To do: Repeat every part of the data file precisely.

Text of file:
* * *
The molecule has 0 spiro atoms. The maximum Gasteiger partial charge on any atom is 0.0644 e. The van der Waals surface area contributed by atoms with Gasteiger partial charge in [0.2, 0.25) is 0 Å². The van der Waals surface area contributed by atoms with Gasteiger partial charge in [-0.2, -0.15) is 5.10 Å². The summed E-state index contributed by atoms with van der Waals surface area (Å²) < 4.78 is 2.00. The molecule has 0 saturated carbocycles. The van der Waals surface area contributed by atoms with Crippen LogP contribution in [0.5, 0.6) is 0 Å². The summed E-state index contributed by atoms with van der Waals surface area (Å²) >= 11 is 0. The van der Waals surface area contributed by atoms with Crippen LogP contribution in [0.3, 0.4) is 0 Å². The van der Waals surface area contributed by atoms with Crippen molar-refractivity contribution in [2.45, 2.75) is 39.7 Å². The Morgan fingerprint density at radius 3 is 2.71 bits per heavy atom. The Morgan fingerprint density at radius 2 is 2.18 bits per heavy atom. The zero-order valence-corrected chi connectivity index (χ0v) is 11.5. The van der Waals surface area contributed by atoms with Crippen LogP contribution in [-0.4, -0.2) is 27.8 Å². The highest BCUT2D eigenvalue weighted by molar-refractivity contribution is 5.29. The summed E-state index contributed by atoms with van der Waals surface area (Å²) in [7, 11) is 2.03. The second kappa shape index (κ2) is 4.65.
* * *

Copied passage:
The molecule has 0 spiro atoms. The maximum Gasteiger partial charge on any atom is 0.0644 e. The van der Waals surface area contributed by atoms with Gasteiger partial charge in [0.2, 0.25) is 0 Å². The van der Waals surface area contributed by atoms with Gasteiger partial charge in [-0.2, -0.15) is 5.10 Å². The summed E-state index contributed by atoms with van der Waals surface area (Å²) < 4.78 is 2.00. The molecule has 0 saturated carbocycles. The van der Waals surface area contributed by atoms with Crippen LogP contribution in [0.5, 0.6) is 0 Å². The summed E-state index contributed by atoms with van der Waals surface area (Å²) >= 11 is 0. The van der Waals surface area contributed by atoms with Crippen LogP contribution in [0.3, 0.4) is 0 Å². The van der Waals surface area contributed by atoms with Crippen molar-refractivity contribution in [2.45, 2.75) is 39.7 Å². The Morgan fingerprint density at radius 3 is 2.71 bits per heavy atom. The Morgan fingerprint density at radius 2 is 2.18 bits per heavy atom. The zero-order valence-corrected chi connectivity index (χ0v) is 11.5. The van der Waals surface area contributed by atoms with Crippen LogP contribution in [-0.4, -0.2) is 27.8 Å². The highest BCUT2D eigenvalue weighted by molar-refractivity contribution is 5.29. The summed E-state index contributed by atoms with van der Waals surface area (Å²) in [7, 11) is 2.03. The second kappa shape index (κ2) is 4.65.